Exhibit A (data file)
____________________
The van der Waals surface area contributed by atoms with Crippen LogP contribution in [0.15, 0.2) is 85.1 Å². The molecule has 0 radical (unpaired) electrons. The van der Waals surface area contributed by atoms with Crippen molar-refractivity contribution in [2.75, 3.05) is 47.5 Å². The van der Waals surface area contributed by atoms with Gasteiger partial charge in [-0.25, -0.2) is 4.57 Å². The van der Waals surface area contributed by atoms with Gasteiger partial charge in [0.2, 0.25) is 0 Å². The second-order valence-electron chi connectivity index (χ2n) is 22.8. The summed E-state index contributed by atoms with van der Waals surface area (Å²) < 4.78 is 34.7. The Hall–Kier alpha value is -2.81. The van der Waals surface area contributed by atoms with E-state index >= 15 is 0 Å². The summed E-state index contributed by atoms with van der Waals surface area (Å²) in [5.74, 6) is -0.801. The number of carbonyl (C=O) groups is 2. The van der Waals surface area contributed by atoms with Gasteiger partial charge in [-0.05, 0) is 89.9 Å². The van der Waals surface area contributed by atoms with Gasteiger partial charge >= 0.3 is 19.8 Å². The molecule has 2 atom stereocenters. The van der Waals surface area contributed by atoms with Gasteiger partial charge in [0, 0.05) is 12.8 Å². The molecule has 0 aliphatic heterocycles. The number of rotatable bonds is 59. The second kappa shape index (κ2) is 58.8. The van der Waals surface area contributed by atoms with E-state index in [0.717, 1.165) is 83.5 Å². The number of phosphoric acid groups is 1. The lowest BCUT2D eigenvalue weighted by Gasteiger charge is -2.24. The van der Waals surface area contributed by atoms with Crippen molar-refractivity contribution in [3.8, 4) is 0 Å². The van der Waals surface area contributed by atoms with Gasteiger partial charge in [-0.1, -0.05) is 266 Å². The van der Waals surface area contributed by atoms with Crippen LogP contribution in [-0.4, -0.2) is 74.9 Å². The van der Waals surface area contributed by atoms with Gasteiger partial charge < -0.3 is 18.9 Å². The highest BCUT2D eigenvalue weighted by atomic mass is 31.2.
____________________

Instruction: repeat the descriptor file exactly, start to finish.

The van der Waals surface area contributed by atoms with Crippen LogP contribution in [0.15, 0.2) is 85.1 Å². The molecule has 0 radical (unpaired) electrons. The van der Waals surface area contributed by atoms with Crippen molar-refractivity contribution in [2.75, 3.05) is 47.5 Å². The van der Waals surface area contributed by atoms with Gasteiger partial charge in [-0.25, -0.2) is 4.57 Å². The van der Waals surface area contributed by atoms with Gasteiger partial charge in [0.2, 0.25) is 0 Å². The second-order valence-electron chi connectivity index (χ2n) is 22.8. The summed E-state index contributed by atoms with van der Waals surface area (Å²) < 4.78 is 34.7. The Hall–Kier alpha value is -2.81. The van der Waals surface area contributed by atoms with E-state index >= 15 is 0 Å². The summed E-state index contributed by atoms with van der Waals surface area (Å²) in [5.74, 6) is -0.801. The number of carbonyl (C=O) groups is 2. The van der Waals surface area contributed by atoms with Gasteiger partial charge in [-0.05, 0) is 89.9 Å². The van der Waals surface area contributed by atoms with Gasteiger partial charge >= 0.3 is 19.8 Å². The molecule has 2 atom stereocenters. The van der Waals surface area contributed by atoms with Gasteiger partial charge in [0, 0.05) is 12.8 Å². The molecule has 0 aliphatic heterocycles. The number of rotatable bonds is 59. The second kappa shape index (κ2) is 58.8. The van der Waals surface area contributed by atoms with E-state index in [0.717, 1.165) is 83.5 Å². The number of phosphoric acid groups is 1. The lowest BCUT2D eigenvalue weighted by Gasteiger charge is -2.24. The van der Waals surface area contributed by atoms with Crippen molar-refractivity contribution in [3.8, 4) is 0 Å². The van der Waals surface area contributed by atoms with Gasteiger partial charge in [-0.1, -0.05) is 266 Å². The van der Waals surface area contributed by atoms with Crippen LogP contribution in [-0.4, -0.2) is 74.9 Å². The van der Waals surface area contributed by atoms with Gasteiger partial charge < -0.3 is 18.9 Å². The highest BCUT2D eigenvalue weighted by atomic mass is 31.2.